A URL must also specify which port on the server you should connect to. The port number should be appended right next to the top-level domain after a colon. Connecting to a server with different ports might be familiar to some of you online gamers, but I can bet that many of you have never heard of, or seen a port definition in a URL before. That’s because just like a file path/name, if a port isn’t specified, a default value is taken. For most of the websites, the default value is :80. So you can safely enter www.google.com:80 into your browser and still arrive at the same page. It’s best to ignore it however, since it’s not really necessary, unless you want to connect to another port.
Absolute and Relative URLs
An Absolute URL is a complete and unique URL, from the protocol to the file path and parameters. Absolute links can work anywhere, regardless of where you put them. So if you put this URL, http://web-knowhow.blogspot.com/2011/03/1b-anatomy-of-url.html anywhere on your site, you will still be able to come to this page.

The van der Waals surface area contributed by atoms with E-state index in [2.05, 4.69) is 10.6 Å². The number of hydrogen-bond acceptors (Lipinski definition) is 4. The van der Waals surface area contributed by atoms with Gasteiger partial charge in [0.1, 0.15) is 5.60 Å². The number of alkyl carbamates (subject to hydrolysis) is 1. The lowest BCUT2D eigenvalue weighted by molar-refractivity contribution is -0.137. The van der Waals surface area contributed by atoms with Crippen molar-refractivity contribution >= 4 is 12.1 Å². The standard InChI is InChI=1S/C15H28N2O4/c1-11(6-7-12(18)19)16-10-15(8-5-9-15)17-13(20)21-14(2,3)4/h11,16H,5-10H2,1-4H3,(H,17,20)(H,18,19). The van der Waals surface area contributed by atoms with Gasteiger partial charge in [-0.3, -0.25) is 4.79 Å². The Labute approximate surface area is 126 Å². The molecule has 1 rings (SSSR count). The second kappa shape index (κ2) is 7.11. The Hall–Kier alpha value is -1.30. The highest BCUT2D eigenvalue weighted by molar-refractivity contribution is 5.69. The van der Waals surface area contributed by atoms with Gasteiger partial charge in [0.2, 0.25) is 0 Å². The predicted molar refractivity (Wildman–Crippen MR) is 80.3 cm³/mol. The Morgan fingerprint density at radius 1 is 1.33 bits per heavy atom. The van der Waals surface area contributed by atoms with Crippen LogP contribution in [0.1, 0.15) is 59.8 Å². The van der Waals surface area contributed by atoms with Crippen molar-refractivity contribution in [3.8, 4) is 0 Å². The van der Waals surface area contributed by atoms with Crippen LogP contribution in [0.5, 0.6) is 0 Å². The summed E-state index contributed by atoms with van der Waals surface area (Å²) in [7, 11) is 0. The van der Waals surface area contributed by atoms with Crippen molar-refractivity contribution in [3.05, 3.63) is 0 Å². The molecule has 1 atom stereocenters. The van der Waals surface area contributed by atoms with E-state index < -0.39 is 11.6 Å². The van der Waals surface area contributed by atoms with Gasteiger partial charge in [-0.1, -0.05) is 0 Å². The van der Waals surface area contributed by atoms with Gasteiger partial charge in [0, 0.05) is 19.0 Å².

A Relative URL points to the resource from a current reference point, and is usually used within the same domain. It does not contain any protocols or resource names, only the file name and path. In our example, the relative URL is 2011/03/1b-anatomy-of-url.html. It is only relative to our home page, and if I copy it to another website, or even another webpage within my own site that is not in the same root folder as the home page, it will not work, since it will look for a folder named 2011 in the same folder as the webpage the URL is on. So it’s best to avoid them if you change the location of your web pages often.